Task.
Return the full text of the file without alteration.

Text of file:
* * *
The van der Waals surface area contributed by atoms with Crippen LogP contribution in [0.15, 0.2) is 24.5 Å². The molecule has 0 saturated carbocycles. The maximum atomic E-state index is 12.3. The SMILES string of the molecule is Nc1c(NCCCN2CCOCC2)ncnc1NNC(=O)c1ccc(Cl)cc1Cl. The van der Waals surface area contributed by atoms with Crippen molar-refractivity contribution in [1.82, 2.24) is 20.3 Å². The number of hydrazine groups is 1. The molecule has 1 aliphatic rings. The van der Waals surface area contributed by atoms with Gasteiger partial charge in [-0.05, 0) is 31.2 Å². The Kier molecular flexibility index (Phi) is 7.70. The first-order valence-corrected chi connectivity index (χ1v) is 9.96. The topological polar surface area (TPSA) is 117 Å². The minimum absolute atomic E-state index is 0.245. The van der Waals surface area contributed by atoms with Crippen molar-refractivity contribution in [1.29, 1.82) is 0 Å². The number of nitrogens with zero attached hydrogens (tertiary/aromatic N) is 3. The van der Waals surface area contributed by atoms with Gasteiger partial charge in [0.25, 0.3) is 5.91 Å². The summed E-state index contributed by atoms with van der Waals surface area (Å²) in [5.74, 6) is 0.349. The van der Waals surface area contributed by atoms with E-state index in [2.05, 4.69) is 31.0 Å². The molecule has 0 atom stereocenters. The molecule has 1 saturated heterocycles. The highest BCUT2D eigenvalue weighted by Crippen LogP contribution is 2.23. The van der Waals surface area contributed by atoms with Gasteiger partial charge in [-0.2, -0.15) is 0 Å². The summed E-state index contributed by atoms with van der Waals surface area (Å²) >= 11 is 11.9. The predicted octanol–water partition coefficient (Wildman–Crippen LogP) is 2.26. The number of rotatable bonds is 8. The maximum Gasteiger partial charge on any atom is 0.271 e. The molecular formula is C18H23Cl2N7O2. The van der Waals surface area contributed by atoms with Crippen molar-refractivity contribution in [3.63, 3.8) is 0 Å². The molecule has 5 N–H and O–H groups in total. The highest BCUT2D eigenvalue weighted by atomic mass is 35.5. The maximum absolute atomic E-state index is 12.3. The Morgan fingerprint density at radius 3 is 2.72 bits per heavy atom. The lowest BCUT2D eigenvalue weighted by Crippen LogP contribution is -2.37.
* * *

The van der Waals surface area contributed by atoms with Crippen LogP contribution in [0.15, 0.2) is 24.5 Å². The molecule has 0 saturated carbocycles. The maximum atomic E-state index is 12.3. The SMILES string of the molecule is Nc1c(NCCCN2CCOCC2)ncnc1NNC(=O)c1ccc(Cl)cc1Cl. The van der Waals surface area contributed by atoms with Crippen molar-refractivity contribution in [1.82, 2.24) is 20.3 Å². The number of hydrazine groups is 1. The molecule has 1 aliphatic rings. The van der Waals surface area contributed by atoms with Gasteiger partial charge in [-0.05, 0) is 31.2 Å². The Kier molecular flexibility index (Phi) is 7.70. The first-order valence-corrected chi connectivity index (χ1v) is 9.96. The topological polar surface area (TPSA) is 117 Å². The minimum absolute atomic E-state index is 0.245. The van der Waals surface area contributed by atoms with Crippen molar-refractivity contribution in [1.29, 1.82) is 0 Å². The number of nitrogens with zero attached hydrogens (tertiary/aromatic N) is 3. The van der Waals surface area contributed by atoms with Gasteiger partial charge in [0.25, 0.3) is 5.91 Å². The summed E-state index contributed by atoms with van der Waals surface area (Å²) in [5.74, 6) is 0.349. The van der Waals surface area contributed by atoms with E-state index in [2.05, 4.69) is 31.0 Å². The molecule has 0 atom stereocenters. The molecule has 1 saturated heterocycles. The highest BCUT2D eigenvalue weighted by Crippen LogP contribution is 2.23. The van der Waals surface area contributed by atoms with Gasteiger partial charge in [-0.2, -0.15) is 0 Å². The summed E-state index contributed by atoms with van der Waals surface area (Å²) >= 11 is 11.9. The predicted octanol–water partition coefficient (Wildman–Crippen LogP) is 2.26. The number of rotatable bonds is 8. The maximum Gasteiger partial charge on any atom is 0.271 e. The molecular formula is C18H23Cl2N7O2. The van der Waals surface area contributed by atoms with Crippen molar-refractivity contribution in [3.63, 3.8) is 0 Å². The molecule has 5 N–H and O–H groups in total. The highest BCUT2D eigenvalue weighted by atomic mass is 35.5. The maximum absolute atomic E-state index is 12.3. The Morgan fingerprint density at radius 3 is 2.72 bits per heavy atom. The lowest BCUT2D eigenvalue weighted by Crippen LogP contribution is -2.37.